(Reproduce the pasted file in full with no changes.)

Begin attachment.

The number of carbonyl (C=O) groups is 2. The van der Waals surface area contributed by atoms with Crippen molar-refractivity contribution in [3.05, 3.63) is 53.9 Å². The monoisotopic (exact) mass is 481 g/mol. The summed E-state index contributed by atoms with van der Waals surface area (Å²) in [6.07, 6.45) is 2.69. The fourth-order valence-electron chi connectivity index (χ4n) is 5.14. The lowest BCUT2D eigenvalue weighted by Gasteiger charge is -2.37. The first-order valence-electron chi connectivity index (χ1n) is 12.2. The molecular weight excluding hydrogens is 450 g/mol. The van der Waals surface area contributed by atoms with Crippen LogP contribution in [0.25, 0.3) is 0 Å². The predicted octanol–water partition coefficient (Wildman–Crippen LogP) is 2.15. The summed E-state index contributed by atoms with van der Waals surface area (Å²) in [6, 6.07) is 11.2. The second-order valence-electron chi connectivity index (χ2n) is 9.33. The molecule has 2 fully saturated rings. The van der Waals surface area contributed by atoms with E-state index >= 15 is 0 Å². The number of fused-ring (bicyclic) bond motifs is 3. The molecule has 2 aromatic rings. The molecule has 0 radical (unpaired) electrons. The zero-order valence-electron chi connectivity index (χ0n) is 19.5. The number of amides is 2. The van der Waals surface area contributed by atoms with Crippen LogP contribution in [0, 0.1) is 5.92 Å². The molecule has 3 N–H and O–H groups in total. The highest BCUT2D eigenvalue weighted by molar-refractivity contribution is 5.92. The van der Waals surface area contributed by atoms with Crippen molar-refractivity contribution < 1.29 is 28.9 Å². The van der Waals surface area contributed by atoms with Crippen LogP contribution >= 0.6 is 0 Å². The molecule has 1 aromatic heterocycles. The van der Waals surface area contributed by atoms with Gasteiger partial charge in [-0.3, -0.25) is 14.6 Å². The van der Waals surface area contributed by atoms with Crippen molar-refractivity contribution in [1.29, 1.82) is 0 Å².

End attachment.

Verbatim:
The number of carbonyl (C=O) groups is 2. The van der Waals surface area contributed by atoms with Crippen molar-refractivity contribution in [3.05, 3.63) is 53.9 Å². The monoisotopic (exact) mass is 481 g/mol. The summed E-state index contributed by atoms with van der Waals surface area (Å²) in [6.07, 6.45) is 2.69. The fourth-order valence-electron chi connectivity index (χ4n) is 5.14. The lowest BCUT2D eigenvalue weighted by Gasteiger charge is -2.37. The first-order valence-electron chi connectivity index (χ1n) is 12.2. The molecular weight excluding hydrogens is 450 g/mol. The van der Waals surface area contributed by atoms with Crippen LogP contribution in [0.25, 0.3) is 0 Å². The predicted octanol–water partition coefficient (Wildman–Crippen LogP) is 2.15. The summed E-state index contributed by atoms with van der Waals surface area (Å²) in [6, 6.07) is 11.2. The second-order valence-electron chi connectivity index (χ2n) is 9.33. The molecule has 2 fully saturated rings. The van der Waals surface area contributed by atoms with E-state index >= 15 is 0 Å². The number of fused-ring (bicyclic) bond motifs is 3. The molecule has 2 aromatic rings. The molecule has 0 radical (unpaired) electrons. The zero-order valence-electron chi connectivity index (χ0n) is 19.5. The number of amides is 2. The van der Waals surface area contributed by atoms with Crippen LogP contribution in [0, 0.1) is 5.92 Å². The molecule has 3 N–H and O–H groups in total. The highest BCUT2D eigenvalue weighted by molar-refractivity contribution is 5.92. The van der Waals surface area contributed by atoms with Crippen molar-refractivity contribution < 1.29 is 28.9 Å². The van der Waals surface area contributed by atoms with Crippen LogP contribution >= 0.6 is 0 Å². The molecule has 1 aromatic heterocycles. The van der Waals surface area contributed by atoms with Gasteiger partial charge in [-0.3, -0.25) is 14.6 Å². The van der Waals surface area contributed by atoms with Crippen molar-refractivity contribution in [1.29, 1.82) is 0 Å².